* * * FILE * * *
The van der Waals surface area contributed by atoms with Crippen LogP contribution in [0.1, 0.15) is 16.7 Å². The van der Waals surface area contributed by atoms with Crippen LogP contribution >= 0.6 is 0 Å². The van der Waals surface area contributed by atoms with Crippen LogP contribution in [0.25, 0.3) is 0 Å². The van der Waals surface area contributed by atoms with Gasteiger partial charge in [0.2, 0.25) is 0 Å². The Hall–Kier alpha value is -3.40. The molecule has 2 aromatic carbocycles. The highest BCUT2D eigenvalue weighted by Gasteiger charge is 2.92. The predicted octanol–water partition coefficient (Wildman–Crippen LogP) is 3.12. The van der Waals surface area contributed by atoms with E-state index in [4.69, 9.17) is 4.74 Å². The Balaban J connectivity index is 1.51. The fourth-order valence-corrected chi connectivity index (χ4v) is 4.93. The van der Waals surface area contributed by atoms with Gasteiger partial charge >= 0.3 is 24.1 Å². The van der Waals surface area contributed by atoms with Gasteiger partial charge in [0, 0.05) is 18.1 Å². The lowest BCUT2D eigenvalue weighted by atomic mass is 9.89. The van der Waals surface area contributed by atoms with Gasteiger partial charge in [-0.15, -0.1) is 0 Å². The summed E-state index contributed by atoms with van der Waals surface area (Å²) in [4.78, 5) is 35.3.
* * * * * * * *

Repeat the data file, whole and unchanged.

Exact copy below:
The van der Waals surface area contributed by atoms with Crippen LogP contribution in [0.1, 0.15) is 16.7 Å². The van der Waals surface area contributed by atoms with Crippen LogP contribution >= 0.6 is 0 Å². The van der Waals surface area contributed by atoms with Crippen LogP contribution in [0.25, 0.3) is 0 Å². The van der Waals surface area contributed by atoms with Gasteiger partial charge in [0.2, 0.25) is 0 Å². The Hall–Kier alpha value is -3.40. The molecule has 2 aromatic carbocycles. The highest BCUT2D eigenvalue weighted by Gasteiger charge is 2.92. The predicted octanol–water partition coefficient (Wildman–Crippen LogP) is 3.12. The van der Waals surface area contributed by atoms with E-state index in [4.69, 9.17) is 4.74 Å². The Balaban J connectivity index is 1.51. The fourth-order valence-corrected chi connectivity index (χ4v) is 4.93. The van der Waals surface area contributed by atoms with Gasteiger partial charge >= 0.3 is 24.1 Å². The van der Waals surface area contributed by atoms with Gasteiger partial charge in [0, 0.05) is 18.1 Å². The lowest BCUT2D eigenvalue weighted by atomic mass is 9.89. The van der Waals surface area contributed by atoms with Gasteiger partial charge in [-0.15, -0.1) is 0 Å². The summed E-state index contributed by atoms with van der Waals surface area (Å²) in [4.78, 5) is 35.3.